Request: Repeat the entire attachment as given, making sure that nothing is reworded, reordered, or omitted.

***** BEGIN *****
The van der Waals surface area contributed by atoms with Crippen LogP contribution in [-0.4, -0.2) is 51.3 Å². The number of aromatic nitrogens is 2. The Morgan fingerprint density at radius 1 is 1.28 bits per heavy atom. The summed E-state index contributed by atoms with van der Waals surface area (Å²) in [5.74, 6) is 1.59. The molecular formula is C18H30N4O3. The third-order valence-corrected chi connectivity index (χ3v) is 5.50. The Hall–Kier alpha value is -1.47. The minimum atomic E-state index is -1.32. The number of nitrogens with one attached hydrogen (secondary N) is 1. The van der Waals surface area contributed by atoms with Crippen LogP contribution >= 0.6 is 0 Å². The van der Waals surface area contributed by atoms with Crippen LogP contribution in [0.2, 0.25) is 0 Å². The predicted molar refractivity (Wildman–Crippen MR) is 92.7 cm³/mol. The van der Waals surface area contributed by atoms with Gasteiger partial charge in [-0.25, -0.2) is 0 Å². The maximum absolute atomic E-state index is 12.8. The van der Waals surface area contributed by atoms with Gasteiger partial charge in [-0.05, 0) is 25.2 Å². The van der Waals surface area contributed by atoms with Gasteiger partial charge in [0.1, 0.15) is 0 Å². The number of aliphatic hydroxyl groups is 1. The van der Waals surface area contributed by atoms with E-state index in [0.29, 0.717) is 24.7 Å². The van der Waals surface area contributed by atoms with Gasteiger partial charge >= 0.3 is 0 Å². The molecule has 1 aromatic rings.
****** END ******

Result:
The van der Waals surface area contributed by atoms with Crippen LogP contribution in [-0.4, -0.2) is 51.3 Å². The number of aromatic nitrogens is 2. The Morgan fingerprint density at radius 1 is 1.28 bits per heavy atom. The summed E-state index contributed by atoms with van der Waals surface area (Å²) in [5.74, 6) is 1.59. The molecular formula is C18H30N4O3. The third-order valence-corrected chi connectivity index (χ3v) is 5.50. The Hall–Kier alpha value is -1.47. The minimum atomic E-state index is -1.32. The number of nitrogens with one attached hydrogen (secondary N) is 1. The van der Waals surface area contributed by atoms with Crippen LogP contribution >= 0.6 is 0 Å². The van der Waals surface area contributed by atoms with Crippen LogP contribution in [0.2, 0.25) is 0 Å². The predicted molar refractivity (Wildman–Crippen MR) is 92.7 cm³/mol. The van der Waals surface area contributed by atoms with Gasteiger partial charge in [-0.25, -0.2) is 0 Å². The maximum absolute atomic E-state index is 12.8. The van der Waals surface area contributed by atoms with Gasteiger partial charge in [-0.05, 0) is 25.2 Å². The van der Waals surface area contributed by atoms with Gasteiger partial charge in [0.1, 0.15) is 0 Å². The number of aliphatic hydroxyl groups is 1. The van der Waals surface area contributed by atoms with E-state index in [0.29, 0.717) is 24.7 Å². The van der Waals surface area contributed by atoms with Gasteiger partial charge >= 0.3 is 0 Å². The molecule has 1 aromatic rings.